Ben Winkelman Trio | Stomps, Pieces & Variations

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Ben Winkelman's website Jazzhead website - Stomps page

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Jazz: Contemporary Jazz Jazz: Piano Jazz Moods: Featuring Piano
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Stomps, Pieces & Variations

by Ben Winkelman Trio

Award winning contemporary jazz piano that draws on diverse influences, ranging from Afro-Cuban and Brazilian music to stride piano.
Genre: Jazz: Contemporary Jazz
Release Date: 

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  Song Share Time Download
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1. Trio Piece In Seconds And Thirds
3:15 album only
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2. Bananeiro
4:53 album only
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3. Maxine's Stomp
3:29 album only
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4. Scumbag Blues
3:01 album only
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5. I Sold You And You Sold Me
5:57 album only
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6. No Tengo Un Puto Duro
4:29 album only
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7. The Tomasa Variations
7:45 album only
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8. Pearls Before Swine
3:50 album only
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9. The Game With Mirrors
6:54 album only
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10. Study In Seconds And Thirds
1:26 album only
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11. The Deadly Vice Of Nostalgia
4:13 album only
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12. Spring
5:46 album only
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13. Stand A Little Taller At Yom Kippur
5:44 album only
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14. Five Note Rag
5:50 album only

ABOUT THIS ALBUM


Album Notes
Stomps, Pieces And Variations is the debut release from the Ben Winkelman Trio.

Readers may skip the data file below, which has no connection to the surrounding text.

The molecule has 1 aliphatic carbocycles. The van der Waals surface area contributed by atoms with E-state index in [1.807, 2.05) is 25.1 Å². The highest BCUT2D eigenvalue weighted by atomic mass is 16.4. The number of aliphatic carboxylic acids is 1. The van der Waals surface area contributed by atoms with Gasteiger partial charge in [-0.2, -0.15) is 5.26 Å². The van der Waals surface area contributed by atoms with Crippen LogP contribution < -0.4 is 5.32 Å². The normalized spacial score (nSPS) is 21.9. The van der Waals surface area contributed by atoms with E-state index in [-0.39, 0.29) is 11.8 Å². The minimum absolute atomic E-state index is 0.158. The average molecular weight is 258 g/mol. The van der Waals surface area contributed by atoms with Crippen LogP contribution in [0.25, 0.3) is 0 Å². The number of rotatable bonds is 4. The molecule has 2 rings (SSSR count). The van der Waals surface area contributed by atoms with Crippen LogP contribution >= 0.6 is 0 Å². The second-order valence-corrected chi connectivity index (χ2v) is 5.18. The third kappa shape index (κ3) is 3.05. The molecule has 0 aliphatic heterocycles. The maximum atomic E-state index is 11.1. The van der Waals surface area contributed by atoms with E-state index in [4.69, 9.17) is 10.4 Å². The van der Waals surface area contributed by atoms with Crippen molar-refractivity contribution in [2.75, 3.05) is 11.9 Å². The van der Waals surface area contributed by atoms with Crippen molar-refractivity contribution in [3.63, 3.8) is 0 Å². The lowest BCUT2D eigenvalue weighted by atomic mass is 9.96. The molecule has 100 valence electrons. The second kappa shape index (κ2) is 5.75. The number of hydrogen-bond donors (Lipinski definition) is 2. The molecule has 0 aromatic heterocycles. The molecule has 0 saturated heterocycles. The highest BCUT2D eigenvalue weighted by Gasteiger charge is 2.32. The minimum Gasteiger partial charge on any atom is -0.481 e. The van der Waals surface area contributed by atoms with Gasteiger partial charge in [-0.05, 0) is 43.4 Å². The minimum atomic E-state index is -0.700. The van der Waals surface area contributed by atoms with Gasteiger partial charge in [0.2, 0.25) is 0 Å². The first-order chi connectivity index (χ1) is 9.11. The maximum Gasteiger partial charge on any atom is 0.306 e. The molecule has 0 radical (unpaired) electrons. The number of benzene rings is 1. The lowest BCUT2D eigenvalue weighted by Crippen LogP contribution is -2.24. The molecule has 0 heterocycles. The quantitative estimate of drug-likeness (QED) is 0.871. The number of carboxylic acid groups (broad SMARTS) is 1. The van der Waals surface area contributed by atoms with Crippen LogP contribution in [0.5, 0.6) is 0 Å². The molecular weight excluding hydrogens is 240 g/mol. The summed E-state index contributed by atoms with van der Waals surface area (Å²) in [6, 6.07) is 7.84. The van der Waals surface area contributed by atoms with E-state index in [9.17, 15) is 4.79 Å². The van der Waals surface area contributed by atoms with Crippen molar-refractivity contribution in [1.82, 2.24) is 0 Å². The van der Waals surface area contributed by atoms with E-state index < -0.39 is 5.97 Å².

The compositions represent a diverse cross section of Ben's writing with influences ranging from Herbie Hancock to Jelly Roll Morton, Brazilian music, gospel and Bartok. The title reflects the influence of pre-modern jazz styles, re-interpreted in a contemporary setting.

“While I was writing the pieces that have a stride feel, I was listening to a lot of Ellington recordings, especially the 60s suites and small group sessions. I was also attracted to the vitality and humour in the music of Jelly Roll Morton and other stride pianists, which forms part of a tradition in jazz that has nothing to do with bop or post-bop, and I wanted to find ways of including it in my own music.”

The pieces make use of hits, stabs and lines that are broken up across the three instruments, harking back to a Red Garland concept of the trio as a mini big band, but with a modern twist. Of course they cut loose as three improvisers as well, which almost goes without saying.

Reviews for "Stomps" - Excerpts

"In the era of the postmodern piano trio, Winkelman’s already claimed his place at the table." - Nate Doward, Cadence (USA)

**** "Just when we thought everything possible with jazz piano trios had been done, this Melbourne trio's debut album forces a rethink." - John McBeath, The Australian

**** "Splendid. Winkelman's 14 joyous originals embody the exhilaration of music making and not a hint of fat... here we come a little closer to the divine." - Ken Williams, The Age EG

**** "Here's a party with converstions everywhere." - Leon Gettler, The Age Green Guide

"A talented musician, with an approach that is refreshingly different." - Adrian Jackson, Rhythms

"This is a terrifically enjoyable album, full of energy and spirit..." - Tim Stevens, Music Forum

Full Reviews for "Stomps"

**** "Just when we thought everything possible with jazz piano trios had been done, this Melbourne trio's debut album forces a rethink. As the title suggests, this is an unusually diverse collection of pianist Ben Winkelman's original compositions. Opening track Trio Piece In Seconds And Thirds is a good example of Winkelman's diversity. Beginning with elements of contemporary classical, then moving to a bass and drums-studded bebop style, it segues into an authentic rickety-tick ragtime. It's as if Scott Joplin had detoured via Herbie Hancock with advice from Bela Bartok, all influences that Winkelman acknowledges. Rodrigo Aravena (bass) and Danny Fischer (drums) are essential ingredients in the mix, contributing foundational stabs, rhythmic emphasis, interposing phrases and swinging solos, particularly from the double bass. This highly original music traverses vastly varied territory, utilising pre-modern styles such as stride piano, but reinterpreting and refurbishing them in a contemporary setting."